Monday, August 03, 2009

The Futility of Organized Diplomacy

From Powerline:

David Ignatius argues that, rather than pursuing talks with the Iranian regime, the U.S. should let it stew in its own juice for now. He analogizes the regime to a "neighborhood troublemaker" who has driven his car into a ditch. The best response, Ignatius argues, is to let him remain there for a while with his wheels spinning.

So far, so good. But Ignatius is determined that we should appease someone. So, with Iran sidelined as a candidate, he argues that we should respond by appeasing its allies: Syria, Hamas, and even Hezbollah. He argues that, given Iran's current problems, its friends may want to hedge their bets by becoming more friendly with us. But unless we're prepared to fund the terrorist activities of Hamas and Hezbollah, as Tehran does, Iran clearly remains their one good bet.

Understandably, then, Ignatius glosses over the question of what it would take for the U.S. to befriend these bloody terrorist entities. However, he does urge, inevitably, that the U.S. take advantage of Iran's predicament by striving to create a Palestinian state. Is there any development in the region that commenators like Ignatius cannot spin into an argument for coercing Israel into agreeing to a state for its sworn enemies?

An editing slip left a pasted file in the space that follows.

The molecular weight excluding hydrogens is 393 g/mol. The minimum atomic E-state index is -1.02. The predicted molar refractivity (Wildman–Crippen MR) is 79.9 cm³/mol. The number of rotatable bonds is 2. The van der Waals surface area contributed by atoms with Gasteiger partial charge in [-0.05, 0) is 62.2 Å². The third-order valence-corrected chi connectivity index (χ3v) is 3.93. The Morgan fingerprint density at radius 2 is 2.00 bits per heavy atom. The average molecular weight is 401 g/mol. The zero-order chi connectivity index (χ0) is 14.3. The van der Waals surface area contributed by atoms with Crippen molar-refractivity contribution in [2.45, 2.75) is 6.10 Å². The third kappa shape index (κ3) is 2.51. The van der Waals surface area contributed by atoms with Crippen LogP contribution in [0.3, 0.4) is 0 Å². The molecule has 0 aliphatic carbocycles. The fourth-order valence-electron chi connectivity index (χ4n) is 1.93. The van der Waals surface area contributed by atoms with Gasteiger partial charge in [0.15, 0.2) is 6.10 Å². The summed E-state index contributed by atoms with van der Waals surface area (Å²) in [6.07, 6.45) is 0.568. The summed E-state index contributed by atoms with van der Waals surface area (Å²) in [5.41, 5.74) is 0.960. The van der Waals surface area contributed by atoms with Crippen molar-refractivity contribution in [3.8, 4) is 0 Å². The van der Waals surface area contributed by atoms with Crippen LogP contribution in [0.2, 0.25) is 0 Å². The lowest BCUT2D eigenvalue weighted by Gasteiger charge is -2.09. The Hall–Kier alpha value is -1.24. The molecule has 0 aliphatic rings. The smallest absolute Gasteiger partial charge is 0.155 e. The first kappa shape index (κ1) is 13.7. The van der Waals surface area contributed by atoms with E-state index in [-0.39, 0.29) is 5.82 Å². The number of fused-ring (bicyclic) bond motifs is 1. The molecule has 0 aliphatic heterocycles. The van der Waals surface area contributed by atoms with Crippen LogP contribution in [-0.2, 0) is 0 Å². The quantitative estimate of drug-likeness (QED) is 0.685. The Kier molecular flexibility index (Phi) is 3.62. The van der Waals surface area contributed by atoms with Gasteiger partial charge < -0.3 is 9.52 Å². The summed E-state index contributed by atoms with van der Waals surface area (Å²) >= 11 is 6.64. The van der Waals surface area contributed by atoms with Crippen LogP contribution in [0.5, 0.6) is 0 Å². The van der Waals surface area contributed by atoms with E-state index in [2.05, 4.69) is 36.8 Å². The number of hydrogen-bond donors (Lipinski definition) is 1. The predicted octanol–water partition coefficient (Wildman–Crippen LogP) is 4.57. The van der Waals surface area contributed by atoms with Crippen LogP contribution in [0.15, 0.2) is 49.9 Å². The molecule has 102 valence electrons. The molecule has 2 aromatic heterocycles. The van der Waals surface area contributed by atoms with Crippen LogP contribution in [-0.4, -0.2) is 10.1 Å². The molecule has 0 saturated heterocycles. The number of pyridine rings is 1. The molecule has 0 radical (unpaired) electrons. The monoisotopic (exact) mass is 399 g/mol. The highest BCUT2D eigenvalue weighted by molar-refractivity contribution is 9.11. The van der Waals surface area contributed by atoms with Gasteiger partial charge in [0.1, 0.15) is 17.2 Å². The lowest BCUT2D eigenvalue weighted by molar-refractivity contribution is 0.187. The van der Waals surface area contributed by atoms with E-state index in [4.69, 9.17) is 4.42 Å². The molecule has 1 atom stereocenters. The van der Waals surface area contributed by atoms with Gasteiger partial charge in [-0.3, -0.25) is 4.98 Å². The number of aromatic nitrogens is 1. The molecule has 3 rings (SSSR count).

The notion that the U.S. can shake things up in the Middle East by appeasing bloodthirsty terrorists has long passed for bold, strategic thinking -- and indeed realism --in the salons and op-ed pages of Washington, D.C. The frightening thing is that we cannot be confident that it does not pass for such in the Obama administration.


Long ago, George Shultz was confronted with the fact that Reagan had gone longer than any President without a summit deal with the Soviet Union. His response was "So what. No deal is better than a bad deal."

The career diplomatic bloc in D.C. seems adamant that sort of thinking does not take root. They prefer "movement", dealmaking, to no deal. If American interests prohibit that approach, it's time to rethink American interests.

The notion that we can appease and enable terrorists like Hamas, Hezbollah and the Taliban without injury to the United States has already failed, and this failure will be demonstrated again. It's a good question whether any majority party in Washington will be allowed to do anything about it for some time.

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